Comedian David Parry Camden Fringe 2022

Camden Fringe 2022 Interview: David Parry, The Grammar of Witchcraft

Find out more about this show, featuring the adventures of Shakespeare’s Caliban as a transexual magickal misfit

Caliban needs to leave Liverpool and get back to London. However, as a young transsexual recovering from the boozy wedding reception of two lesbian witches, he will need more than the magic of pronouns to survive this truly surreal odyssey into his  enlightenment as a Pagan saint.

Intrigued, we spoke to author David Parry (pictured above right) about the stage adaptation of his poetic work at Camden Fringe 2022. You can see his show, 9-13th of August at the Etcetera Theatre, Camden. Tickets & Info.

How did you come up with the concept of the show you’re taking to Camden Fringe?

Many people have worked very hard to bring this show to the stage, and our ensemble of eleven creatives has also found its conscious resistance to accepted forms of theatre uncomfortable.

This is a project wherein I have closely collaborated with the legendary Russian impresario, Victor Sobchak, as a co-producer. Victor decided that we should take the title from my second critically-acclaimed collection of poems, The Grammar of Witchcraft, as a way of focusing our energies on the adventures of Shakespeare’s Caliban as a magickal misfit.

Certainly, this journey into drama started with my original collection, Caliban’s Redemption, although after a few years had passed I felt that the character hadn’t really reached his goals either in terms of poetry or stagecraft. So my new collection became The Grammar of Witchcraft. Reflected thus, I class myself as a theatrical poet and not the type that writes verses to be read over a polite cup of tea.

Our show is an ABC of self-discovery and not merely an evening out with mates. Phrased differently, it will be an act of enchantment for everyone.

Why should people come and see the show?

It’s fun, sad and also a tragicomedy about the times we live in. Indeed, two of my greatest influences are Felix Barrett and August Strindberg, the latter of which is equally interested in transgression, challenge and delight. Stated so, we’re not aiming simply to entertain our audiences, but challenge their inherited gender perceptions, transphobia, and the limiting norms that have impaled the LGBTQIA+ community for far too long.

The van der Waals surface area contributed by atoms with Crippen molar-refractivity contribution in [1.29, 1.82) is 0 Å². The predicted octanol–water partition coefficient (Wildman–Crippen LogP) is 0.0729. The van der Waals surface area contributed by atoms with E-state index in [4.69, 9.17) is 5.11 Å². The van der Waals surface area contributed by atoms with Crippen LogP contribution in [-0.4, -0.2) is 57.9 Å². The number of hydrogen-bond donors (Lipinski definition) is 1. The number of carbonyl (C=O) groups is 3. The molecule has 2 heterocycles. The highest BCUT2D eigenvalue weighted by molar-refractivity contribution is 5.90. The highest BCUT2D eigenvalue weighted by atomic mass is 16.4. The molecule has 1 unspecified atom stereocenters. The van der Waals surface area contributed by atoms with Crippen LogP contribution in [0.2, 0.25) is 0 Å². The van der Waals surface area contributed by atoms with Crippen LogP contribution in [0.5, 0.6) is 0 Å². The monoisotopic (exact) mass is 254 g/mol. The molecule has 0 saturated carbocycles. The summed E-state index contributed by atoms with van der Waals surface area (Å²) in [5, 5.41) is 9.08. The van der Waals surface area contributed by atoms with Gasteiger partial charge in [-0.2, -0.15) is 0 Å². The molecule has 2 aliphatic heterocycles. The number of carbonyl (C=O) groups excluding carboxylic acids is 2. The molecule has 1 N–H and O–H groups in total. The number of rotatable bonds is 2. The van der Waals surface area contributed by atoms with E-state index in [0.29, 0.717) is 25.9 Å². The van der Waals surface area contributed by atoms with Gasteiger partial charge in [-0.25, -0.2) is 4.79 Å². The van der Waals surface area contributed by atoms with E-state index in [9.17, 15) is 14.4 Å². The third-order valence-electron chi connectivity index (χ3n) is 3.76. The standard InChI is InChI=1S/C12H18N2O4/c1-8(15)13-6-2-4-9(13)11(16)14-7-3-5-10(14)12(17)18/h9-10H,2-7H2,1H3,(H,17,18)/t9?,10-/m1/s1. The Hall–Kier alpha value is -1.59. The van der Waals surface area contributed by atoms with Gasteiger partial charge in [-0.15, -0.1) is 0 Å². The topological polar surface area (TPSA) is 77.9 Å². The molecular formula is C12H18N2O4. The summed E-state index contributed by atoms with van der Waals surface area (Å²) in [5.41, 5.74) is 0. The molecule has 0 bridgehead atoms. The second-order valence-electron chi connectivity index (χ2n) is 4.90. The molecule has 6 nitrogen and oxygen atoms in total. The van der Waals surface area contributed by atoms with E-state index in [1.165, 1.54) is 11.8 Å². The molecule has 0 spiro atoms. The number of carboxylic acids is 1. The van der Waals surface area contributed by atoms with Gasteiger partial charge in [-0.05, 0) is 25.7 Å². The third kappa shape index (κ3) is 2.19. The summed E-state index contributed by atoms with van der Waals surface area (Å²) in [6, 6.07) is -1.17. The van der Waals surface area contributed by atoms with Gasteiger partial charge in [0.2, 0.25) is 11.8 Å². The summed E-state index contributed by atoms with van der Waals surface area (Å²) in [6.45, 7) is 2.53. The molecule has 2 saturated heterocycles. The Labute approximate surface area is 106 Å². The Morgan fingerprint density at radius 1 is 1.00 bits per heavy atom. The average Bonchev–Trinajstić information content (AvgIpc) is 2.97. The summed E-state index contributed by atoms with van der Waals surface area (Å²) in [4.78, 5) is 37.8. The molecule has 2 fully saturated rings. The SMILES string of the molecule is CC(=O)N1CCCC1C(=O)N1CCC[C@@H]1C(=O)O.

We want a relatively immersive production without clear lines drawn between performers and audiences, whilst simultaneously leading our visitors into understanding why theatre can be many things and not merely an amusement. We are retracting the steps of chamber theatre in order to create a spiritual laboratory during the week of our run in the melting pot of Camden.

Grammar of Witchcraft Camden Fringe 2022

What does fringe theatre mean to you?

I keep being told that Fringe and Off West End is dying, or already dead. Statements which simply cannot be true due to the fact fringe festivals are more like creative laboratories than merely a series of productions that will probably not be embraced by the mainstream.

From my perspective Camden Fringe is the most significant gathering of performers and artists outside of the Edinburgh Fringe Festival itself. A celebration of life, truth, performance and the avant-garde. As such, the comedy festival is a vital component of future entertainments alongside genuine art seeking to analyse the cultures we inhabit accompanied by those methods required to transcend them.

If your show was a drink, what kind of drink would it be and why?

It would be a strawberry daiquiri, since it’s exotic and flavoursome, along with a touch of magick. Either way, I love strawberry daiquiris on the beach.

What’s something you wish more people knew?

When I first moved to London in the early 1980s, this city was really “something”. It had uniquely British features, a sense of enduring history and a fast array of opportunities for people either passing through or trying to establish themselves in the metropolis to gain a new and better life.

Sadly, many of these excellent attributes have disappeared, although I would argue they have been replaced with a far greater sense of minority rights, a sensitivity towards different communities and a genuine revolution in artistic expression. The only caveat I would add is that the level of theatrical openings needs to keep pace with a hugely multicultural, inclusive enrichment offered to British stagecraft by communities who no longer present audiences with superficial tasters of their culture, but much deeper performances presenting parallel worlds to anything European as well as highly energising alternative uses of the imagination.

Who or what inspires you?

Je suis August Strindberg? Either way, I find myself inspired by film-scripts written by H. G. Wells. Perhaps particularly from his masterful movie, The Man Who Could Work Miracles, whereby the character who has been given supernatural abilities is challenged by a fellow drinker in their local pub, The Long Dragon Inn, by the annoying phrase, “so you say”.

In this regard, or perhaps not, I have found myself using this comedic line in a number of settings usually to do with poetry slams and performances, while its sheer potency in getting up people’s noses makes it a gift to humankind. These sources of inspiration almost demand that something like The Grammar of Witchcraft is staged as an openly-transgressive performance, which wears a very happy smile on its face.

Listen to the show’s voice preview below, and discover more from all the artists on the exclusive audio listings page

The Grammar of Witchcraft

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